Protospace Speech

Sunday, November 4, 2012

This is the text of a short speech that I gave as part of the open house for the new Protospace here in Calgary  yesterday.  Along with Monica Willard of SASS we were invited to give talks on Steampunk.  It was well received and seems to have got a lot of "wheels turning".
You can see more about Protospace at their website and Facebook pages.

The speech I gave is based on a my musings from last Sunday.

Keep your sightglass full, your firebox trimmed and your water iced.

Good afternoon Ladies and Gentlemen.
It is an honour to be able to join in the festivities to mark the opening of this new home for Protospace.
It's also great to see so many Steampunks in the room today.

I can tell you that many of us are really looking forward to getting our hands on the fantastic equipment Protospace has to offer.  Oh the possibilities! 

Now the more I wear my Steampunk clothes out in public, after the obligatory "Why are you dressed like that?", the more I get asked "What is Steampunk anyway?"

I've given a variety of answers. Things like; it is neo-victorian, or quasi-victorian, or an alternate history, or techno-fantasy.

Or... It is like the Wild-Wild-West and Sherlock Holmes movies, or the stories of Jules Verne or H.G.Wells etc.

While these are all reasonable catch phrases to use to describe Steampunk, they are just that, "catch phrases", and not really  a very informative description or explanation. When I get a request for more information, I usually fall back on the traditional "What If" comments...

"What if Babbage's mechanical computer had worked."
"What if the technological development had stopped with Steam?" or things like that.

This difficulty with explaining Steampunk, is not an uncommon problem. Anyone who has ever looked up "What is Steampunk?" on Google will turn up many pages worth of different descriptions and explanations.

So why is it so difficult to distill Steampunk down to a neat and tidy explanation?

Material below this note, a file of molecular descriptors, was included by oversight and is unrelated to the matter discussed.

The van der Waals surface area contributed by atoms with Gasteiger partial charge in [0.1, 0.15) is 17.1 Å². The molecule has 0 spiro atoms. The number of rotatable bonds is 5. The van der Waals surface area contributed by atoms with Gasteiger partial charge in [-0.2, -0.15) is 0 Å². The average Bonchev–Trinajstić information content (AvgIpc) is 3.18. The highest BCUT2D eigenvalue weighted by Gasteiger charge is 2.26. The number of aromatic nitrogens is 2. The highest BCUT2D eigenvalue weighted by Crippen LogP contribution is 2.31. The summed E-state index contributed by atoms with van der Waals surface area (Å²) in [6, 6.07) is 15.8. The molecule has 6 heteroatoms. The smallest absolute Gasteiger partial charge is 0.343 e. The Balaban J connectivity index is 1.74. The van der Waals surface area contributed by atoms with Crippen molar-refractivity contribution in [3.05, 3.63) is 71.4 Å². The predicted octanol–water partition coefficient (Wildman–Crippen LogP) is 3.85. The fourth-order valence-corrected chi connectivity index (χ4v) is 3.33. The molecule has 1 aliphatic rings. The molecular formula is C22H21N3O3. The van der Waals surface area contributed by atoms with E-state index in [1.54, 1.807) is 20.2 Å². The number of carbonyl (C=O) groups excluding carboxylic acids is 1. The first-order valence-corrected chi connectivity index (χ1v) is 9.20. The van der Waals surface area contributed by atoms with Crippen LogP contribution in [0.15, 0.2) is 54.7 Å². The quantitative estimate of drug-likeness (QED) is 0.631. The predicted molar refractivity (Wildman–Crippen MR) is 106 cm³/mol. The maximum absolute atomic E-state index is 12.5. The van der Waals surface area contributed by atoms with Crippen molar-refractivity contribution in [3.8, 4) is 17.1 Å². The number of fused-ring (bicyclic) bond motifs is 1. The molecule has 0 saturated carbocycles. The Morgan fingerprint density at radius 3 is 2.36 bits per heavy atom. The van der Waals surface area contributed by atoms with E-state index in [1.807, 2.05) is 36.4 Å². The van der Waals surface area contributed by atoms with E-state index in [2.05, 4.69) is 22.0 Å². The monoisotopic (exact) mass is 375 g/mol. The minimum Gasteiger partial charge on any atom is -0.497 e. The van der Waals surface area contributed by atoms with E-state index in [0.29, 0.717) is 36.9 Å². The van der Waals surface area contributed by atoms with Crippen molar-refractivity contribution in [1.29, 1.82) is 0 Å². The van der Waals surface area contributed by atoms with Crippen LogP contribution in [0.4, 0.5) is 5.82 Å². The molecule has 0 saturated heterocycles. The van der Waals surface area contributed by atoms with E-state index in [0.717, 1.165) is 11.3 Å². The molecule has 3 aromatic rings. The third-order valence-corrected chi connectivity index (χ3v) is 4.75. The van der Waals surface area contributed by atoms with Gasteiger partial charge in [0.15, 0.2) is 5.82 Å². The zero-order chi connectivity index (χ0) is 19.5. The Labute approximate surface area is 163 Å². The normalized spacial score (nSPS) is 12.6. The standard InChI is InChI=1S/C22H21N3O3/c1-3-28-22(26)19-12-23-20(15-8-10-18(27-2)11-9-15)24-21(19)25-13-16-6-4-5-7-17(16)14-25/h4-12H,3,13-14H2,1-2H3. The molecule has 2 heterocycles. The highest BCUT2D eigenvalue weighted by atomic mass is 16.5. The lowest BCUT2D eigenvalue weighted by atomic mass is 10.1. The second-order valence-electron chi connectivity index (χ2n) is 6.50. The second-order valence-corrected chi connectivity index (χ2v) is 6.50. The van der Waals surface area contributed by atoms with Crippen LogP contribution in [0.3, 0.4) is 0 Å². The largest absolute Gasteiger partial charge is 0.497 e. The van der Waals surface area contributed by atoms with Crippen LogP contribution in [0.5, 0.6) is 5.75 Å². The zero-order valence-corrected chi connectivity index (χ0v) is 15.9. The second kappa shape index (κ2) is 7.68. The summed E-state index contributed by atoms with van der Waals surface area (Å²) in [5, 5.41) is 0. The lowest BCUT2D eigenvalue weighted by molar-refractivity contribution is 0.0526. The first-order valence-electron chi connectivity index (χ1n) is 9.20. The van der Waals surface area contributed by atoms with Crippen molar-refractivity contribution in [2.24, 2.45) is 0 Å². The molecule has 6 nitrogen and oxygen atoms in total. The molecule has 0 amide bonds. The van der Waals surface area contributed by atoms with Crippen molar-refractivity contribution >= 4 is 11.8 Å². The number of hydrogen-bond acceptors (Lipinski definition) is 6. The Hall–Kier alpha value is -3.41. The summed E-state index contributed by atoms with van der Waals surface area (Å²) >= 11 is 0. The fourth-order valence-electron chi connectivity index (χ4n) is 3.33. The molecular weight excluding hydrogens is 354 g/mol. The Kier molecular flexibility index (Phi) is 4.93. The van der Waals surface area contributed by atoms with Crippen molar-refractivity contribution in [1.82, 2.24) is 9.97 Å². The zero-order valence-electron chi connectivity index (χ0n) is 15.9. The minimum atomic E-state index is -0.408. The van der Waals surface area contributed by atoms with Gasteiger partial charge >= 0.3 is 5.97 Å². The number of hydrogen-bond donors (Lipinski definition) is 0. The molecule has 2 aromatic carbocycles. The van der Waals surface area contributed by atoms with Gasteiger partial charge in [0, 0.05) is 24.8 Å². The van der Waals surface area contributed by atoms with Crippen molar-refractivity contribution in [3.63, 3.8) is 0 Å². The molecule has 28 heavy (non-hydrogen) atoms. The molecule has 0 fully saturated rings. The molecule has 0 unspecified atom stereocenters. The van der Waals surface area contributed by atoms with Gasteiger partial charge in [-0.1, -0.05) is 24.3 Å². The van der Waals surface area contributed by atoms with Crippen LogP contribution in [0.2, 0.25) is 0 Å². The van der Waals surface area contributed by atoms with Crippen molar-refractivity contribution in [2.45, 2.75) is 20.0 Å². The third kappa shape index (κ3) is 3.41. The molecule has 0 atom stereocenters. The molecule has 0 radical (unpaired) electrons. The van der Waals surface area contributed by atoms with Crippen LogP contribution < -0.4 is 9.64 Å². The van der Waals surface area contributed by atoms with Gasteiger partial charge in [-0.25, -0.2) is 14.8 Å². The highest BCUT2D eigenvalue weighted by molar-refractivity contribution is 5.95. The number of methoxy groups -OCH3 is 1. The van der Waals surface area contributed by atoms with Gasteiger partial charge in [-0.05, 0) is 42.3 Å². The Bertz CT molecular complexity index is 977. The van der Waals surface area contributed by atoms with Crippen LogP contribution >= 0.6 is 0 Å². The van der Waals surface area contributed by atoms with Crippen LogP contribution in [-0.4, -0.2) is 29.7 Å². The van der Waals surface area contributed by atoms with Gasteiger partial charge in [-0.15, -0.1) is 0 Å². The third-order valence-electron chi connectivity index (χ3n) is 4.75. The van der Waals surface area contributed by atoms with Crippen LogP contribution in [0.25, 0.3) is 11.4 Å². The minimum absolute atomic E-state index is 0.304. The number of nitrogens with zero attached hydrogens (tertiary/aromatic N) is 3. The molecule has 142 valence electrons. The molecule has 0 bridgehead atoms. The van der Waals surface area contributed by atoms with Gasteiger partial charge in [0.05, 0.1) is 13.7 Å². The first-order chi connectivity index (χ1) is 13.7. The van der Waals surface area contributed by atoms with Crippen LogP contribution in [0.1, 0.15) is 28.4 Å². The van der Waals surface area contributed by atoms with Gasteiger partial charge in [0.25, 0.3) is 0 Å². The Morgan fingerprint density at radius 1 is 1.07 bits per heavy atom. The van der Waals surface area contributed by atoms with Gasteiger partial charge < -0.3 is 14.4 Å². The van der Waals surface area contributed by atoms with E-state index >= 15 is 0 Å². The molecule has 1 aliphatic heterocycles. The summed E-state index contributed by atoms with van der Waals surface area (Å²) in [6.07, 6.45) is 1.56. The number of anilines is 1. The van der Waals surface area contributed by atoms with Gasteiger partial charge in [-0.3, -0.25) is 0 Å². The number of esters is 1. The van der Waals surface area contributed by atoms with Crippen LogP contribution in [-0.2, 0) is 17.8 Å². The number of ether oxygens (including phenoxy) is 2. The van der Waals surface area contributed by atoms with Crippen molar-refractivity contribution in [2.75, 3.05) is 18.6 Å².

It should be easy to explain, the "What ifs" and Neo-Victorian costuming should be enough but it doesn't feel right, it is too simplistic.

I think it's because the Steampunk scene is actually a "World" in the big sense of that word. It is not only a costume style, or an alternative music scene, or a design aesthetic. Steampunk encompasses all of these, as well as the diversity and complexity of the social Goth and Punk movements. It is also not simply a matter of being "Goths who discovered brown" as a friend once snidely remarked. Nor is it strictly speaking a "Geek" thing or an "historical re-creation gone bad" thing, or a basement tinkerer's thing.

There is vastly more here that should be explained. Steampunk is of surprising interest to many people. People that one would not at first expect to be interested at all, are donning a corset and goggles, or a top hat and cravat, and heading out for tea at the nearest fancy hotel, or quaffing a pint at an English style pub. People who would never think of taking their car apart for fun, are tearing apart old clocks and gluing and sewing their gears to their hats and delving into the arcane mysteries of Babbage's Difference Engine, or watching Youtube videos of old steam engines, airships and early motor cars, and becoming intimately acquainted with the smell of brasso, leather,steam heated oil, and coal smoke.

I've noticed an interesting pattern, when there is one Steampunk there will shortly be more!
The same can be said about cockroaches of course, but hey...

Once people see that it is OK to dress up and pursue their interests, in the way the Steampunk scene allows them to do, it doesn't take long before they start to do just that.

My own reasons for being active in the Steampunk Scene are probably not the same as anyone elses, and like most things in life, our motivations are idiosyncratic, the result of our own history and experiences. So trying to distill "Steampunk" down to a soundbite is just as hard as doing that for our everyday lives, and perhaps, just as futile.

A better way, is to contrast the Steampunk Worlds with our everyday world. I'm going to do that through two of the great pillars of invention in the late 19th and early 20th centuries.

Thomas Alva Edison and Nicola Tesla were men of outstanding genius and creativity, but, they were radically different in how they worked and how they saw progress and invention.

The modern world around us is Edison's world. The world of designed things, the mass production of goods for the largest number of consumers. The world of corporate design, where marketing minor differences and improvements, each a tiny incremental development from the last, is the key to success.

Born in Milan Ohio in 1837, Edison grew up without much formal education (three months was the longest stretch at school), suffering from hearing loss as the result of scarlet fever he worked for Western Union as a night telegrapher so he could indulge in his passion for reading and inventing.